Squatting. On the way to breaking my PB

This week is about strength training. My favourite is 5×5 which works like magic. Until you hit a plateau and it becomes demotivating. You keep on failing to do complete 5×5 every single week, your form gets worse and worse. Your squat is not as deep…

I was stuck at 150kg 5×5 for months, I couldn’t do all sets of 5 repetitions. It drives me crazy.

The video below is from 2015 October, which is a highlight of my 5×5 routine as learned at 80/20 Powerlifting and How to Add 110+ Pounds to Your Lifts. I started at around 100kg 5×5 and went all the way to 150kg but it got stuck there. Eating more, resting more, working out harder didn’t work.

But I still kept on going. Maybe one more week and it all be sorted. But it wasn’t.

Bloody 9 month later, I would squat same weight, although with a better form. It got stuck with no way up…

Another year passed, but squat is stuck at 5×5 150kg. Two freaking years passed but my squat PB remained the same!

But was it? What should I do? Digging further on into books of the best strength teachers around the world…

“I’m convinced that everything works. And, if you read my work, I think everything works for about six weeks” – Dan John”

Charles R. Poliquin or famously known as a Strength Sensei is recognized as one of the World’s most accomplished strength coaches. He wrote guidelines for muscle gain and defined several muscle laws including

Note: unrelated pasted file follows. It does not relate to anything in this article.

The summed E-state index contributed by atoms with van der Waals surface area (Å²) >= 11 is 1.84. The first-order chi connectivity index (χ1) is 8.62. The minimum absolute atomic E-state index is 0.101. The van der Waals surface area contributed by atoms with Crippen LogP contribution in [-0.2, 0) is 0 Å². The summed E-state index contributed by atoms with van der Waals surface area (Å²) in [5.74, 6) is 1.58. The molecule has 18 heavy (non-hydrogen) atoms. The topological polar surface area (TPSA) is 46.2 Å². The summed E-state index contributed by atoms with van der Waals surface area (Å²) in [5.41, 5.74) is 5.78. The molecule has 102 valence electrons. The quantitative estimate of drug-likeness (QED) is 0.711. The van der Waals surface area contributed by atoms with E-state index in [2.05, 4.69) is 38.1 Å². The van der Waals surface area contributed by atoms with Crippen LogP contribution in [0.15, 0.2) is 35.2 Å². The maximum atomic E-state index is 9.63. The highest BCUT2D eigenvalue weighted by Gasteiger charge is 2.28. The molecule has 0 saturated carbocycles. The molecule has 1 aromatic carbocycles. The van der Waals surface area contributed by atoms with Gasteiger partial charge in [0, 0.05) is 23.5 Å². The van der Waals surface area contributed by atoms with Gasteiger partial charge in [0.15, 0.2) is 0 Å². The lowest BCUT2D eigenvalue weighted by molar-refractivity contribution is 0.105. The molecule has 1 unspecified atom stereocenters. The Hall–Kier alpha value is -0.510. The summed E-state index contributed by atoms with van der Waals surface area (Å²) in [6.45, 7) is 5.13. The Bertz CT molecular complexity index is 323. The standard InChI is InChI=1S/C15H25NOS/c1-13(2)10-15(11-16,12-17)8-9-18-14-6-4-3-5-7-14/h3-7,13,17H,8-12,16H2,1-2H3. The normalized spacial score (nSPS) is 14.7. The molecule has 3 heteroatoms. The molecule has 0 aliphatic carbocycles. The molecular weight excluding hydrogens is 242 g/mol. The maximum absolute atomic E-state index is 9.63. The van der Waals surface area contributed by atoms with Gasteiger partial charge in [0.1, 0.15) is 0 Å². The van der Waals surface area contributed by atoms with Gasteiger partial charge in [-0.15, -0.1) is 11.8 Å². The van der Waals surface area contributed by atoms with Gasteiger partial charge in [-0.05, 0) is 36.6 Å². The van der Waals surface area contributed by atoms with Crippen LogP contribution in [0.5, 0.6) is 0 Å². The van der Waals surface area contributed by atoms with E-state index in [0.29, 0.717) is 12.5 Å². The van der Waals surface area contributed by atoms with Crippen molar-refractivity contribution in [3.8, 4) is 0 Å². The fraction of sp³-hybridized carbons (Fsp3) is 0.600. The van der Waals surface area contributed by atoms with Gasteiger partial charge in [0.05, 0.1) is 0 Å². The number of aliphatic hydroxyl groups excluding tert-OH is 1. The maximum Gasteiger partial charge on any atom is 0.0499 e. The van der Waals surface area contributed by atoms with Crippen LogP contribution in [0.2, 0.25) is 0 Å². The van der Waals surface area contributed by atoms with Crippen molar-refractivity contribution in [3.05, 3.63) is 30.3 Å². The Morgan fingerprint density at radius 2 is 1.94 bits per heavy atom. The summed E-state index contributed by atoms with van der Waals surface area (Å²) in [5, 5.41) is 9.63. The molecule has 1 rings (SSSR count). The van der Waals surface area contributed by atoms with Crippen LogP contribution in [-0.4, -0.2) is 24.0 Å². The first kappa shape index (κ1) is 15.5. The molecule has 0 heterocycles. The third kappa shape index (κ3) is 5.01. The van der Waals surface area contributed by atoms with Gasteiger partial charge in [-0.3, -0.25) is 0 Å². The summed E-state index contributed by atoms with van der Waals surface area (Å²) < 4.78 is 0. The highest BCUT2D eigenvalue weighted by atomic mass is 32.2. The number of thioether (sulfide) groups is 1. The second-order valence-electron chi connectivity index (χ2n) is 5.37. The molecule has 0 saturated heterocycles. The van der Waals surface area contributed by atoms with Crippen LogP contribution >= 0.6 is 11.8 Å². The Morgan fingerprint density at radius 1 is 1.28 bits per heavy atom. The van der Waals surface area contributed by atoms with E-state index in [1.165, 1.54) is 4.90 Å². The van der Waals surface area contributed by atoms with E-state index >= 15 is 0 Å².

“Muscle Law 4: Variety of loading parameters is critical to achieve mass gains.”

“Muscle Law 5: A program is only as good as the time it takes to adapt to it”

The laws are so important in varying everything, the author even wrote final law

“Muscle Law 23: Varying the tempo of the exercise is critical in accelerating mass and strength gains”

Pavel Tsatsouline suggests varying equipment and performance technique. Therefore I between heavy squatting in my barefoot and squatting shoes.

Moreover, not just training needs variation, but also food sources. If you been on chicken breasts for a while, consider a change. In cliche “if you been doing what you have ever been, you’ll get what you had”. One more general advice, have a plan in advance. Write in on a calendar and plan all our times off. Last but not least, times for a workout should be fairly consistent.  For example, if you workout in evenings and suddenly change to mornings, your results might drop by 1-4%. This is because your body temperature might change slightly if it’s adjusted for expected heavy loads. Therefore, stay with similar time of a day for workouts!

Given all lessons, I changed my 5×5 program in something more challenging. I started following Smolov program. My squatting schedule looked like this:


It includes squatting 4 times a week and varying sets/repetitions. Note: when you set your 1 repetition max (1 RM) it’s better to underestimation than overestimate.

A month in, I tried to break my PB:

Yahoooo!!!! I’ve broken my personal best and long plateau. Thanks to power of variation and Smolov squat program

Now a week of rest in a tropical Indian Ocean island. More about this in next week’s blog post!

Best wishes